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MLK Conducts Pool Hall Pilgrimage in Birmingham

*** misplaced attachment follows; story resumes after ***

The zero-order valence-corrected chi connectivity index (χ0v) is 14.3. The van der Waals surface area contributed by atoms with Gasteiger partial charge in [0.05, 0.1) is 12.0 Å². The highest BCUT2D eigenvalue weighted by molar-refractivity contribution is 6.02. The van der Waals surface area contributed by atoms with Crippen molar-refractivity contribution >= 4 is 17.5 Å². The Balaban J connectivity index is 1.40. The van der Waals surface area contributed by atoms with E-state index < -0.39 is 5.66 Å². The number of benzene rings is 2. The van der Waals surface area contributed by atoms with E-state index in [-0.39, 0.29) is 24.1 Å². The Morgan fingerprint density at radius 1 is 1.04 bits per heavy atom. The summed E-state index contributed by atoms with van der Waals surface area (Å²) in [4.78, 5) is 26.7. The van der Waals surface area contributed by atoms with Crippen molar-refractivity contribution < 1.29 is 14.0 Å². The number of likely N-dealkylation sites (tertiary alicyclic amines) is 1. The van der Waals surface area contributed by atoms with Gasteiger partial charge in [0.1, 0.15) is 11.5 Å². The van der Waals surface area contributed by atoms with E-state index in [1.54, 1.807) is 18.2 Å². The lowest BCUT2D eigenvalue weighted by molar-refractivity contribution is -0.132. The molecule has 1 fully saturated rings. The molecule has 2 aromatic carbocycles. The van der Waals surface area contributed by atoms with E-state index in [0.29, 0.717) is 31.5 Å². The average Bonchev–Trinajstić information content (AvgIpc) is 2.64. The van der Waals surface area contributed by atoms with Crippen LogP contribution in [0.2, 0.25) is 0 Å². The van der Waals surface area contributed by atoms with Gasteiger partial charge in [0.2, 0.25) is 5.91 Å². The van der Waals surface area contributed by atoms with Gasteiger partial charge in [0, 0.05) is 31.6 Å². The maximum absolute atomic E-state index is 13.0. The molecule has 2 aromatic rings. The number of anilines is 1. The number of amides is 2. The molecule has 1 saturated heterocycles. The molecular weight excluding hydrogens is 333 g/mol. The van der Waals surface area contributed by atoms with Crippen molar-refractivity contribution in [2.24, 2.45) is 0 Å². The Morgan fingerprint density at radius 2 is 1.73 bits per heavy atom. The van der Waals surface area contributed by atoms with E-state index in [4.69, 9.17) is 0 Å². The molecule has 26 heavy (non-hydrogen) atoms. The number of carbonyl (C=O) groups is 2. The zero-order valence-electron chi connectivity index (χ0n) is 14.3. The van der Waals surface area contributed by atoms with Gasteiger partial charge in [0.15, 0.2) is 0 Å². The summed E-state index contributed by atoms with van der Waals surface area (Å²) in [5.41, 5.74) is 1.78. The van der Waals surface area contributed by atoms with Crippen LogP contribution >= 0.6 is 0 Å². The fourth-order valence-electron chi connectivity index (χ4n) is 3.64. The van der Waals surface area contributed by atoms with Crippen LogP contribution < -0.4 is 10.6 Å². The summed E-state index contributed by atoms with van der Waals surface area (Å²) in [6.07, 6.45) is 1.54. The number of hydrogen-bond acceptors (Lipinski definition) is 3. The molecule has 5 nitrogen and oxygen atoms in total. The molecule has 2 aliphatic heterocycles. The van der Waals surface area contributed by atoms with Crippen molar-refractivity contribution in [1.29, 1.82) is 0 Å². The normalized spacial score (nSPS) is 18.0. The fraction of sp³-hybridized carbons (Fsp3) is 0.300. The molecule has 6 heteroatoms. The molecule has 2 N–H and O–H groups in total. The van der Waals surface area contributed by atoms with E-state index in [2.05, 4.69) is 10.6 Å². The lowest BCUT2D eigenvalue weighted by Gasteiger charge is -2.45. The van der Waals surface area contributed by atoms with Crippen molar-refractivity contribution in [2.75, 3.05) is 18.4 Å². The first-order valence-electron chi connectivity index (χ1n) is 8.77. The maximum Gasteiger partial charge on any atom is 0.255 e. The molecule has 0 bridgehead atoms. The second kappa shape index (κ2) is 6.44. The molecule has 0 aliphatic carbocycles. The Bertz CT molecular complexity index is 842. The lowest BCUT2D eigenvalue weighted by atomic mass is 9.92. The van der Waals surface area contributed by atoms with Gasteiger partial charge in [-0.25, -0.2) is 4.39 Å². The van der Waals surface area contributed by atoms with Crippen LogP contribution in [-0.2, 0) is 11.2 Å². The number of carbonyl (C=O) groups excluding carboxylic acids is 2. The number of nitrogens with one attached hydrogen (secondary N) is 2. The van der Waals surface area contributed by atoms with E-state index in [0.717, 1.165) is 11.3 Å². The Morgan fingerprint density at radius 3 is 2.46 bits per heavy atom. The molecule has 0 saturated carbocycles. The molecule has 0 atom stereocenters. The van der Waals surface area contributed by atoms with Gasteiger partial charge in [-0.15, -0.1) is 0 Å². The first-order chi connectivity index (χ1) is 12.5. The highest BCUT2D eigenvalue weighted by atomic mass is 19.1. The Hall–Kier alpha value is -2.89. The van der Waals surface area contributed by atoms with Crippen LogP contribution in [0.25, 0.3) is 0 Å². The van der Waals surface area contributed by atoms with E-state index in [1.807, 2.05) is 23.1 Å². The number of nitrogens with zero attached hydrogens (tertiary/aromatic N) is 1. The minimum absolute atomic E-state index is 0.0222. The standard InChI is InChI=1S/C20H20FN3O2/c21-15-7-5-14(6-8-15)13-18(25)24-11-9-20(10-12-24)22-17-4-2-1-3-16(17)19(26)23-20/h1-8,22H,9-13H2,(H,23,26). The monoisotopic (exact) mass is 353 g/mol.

May 13, 1963 - Dr. Martin Luther King Jr. conducted a pool-hall pilgrimage today to keep the Negro population in Birmingham, Alabama calm amidst the current racial crisis. Dr. King, accompanied by the Rev. Ralph Abernathy and other aides, entered two pool parlors in the Negro section to preach nonviolence. The men sought to persuade Negroes to refrain from repeating the rioting of last Saturday night and Sunday morning. The riots started after the A.G. Gaston Motel, Negro headquarters, and the home of the Rev. A.D. King, Dr. King’s younger brother, were bombed. Negroes poured into the streets and began throwing bricks and rocks, a white cab driver was stabbed, and stores and houses were set afire. In a pool parlor on 17th Street, Mr. Abernathy introduced Dr. King to some 20 young Negro pool players as “our leader,” adding, “Whatever he tells us to do, we must be willing to do it.” Dr. King said those who had bombed the motel and his brother’s house “were trying to sabotage all that we are trying to do.” Conceding that the incident had set off an emotional reaction among Negroes, Dr. King exhorted the pool players to remain nonviolent. “We must not beat up any policemen, as brutal as they may be,” he said. “We must not stab anybody, and we must not burn down any stores.” Then Mr. Abernathy asked everyone to pledge himself to nonviolence by saying “aye.” A great shout of “aye” went up.


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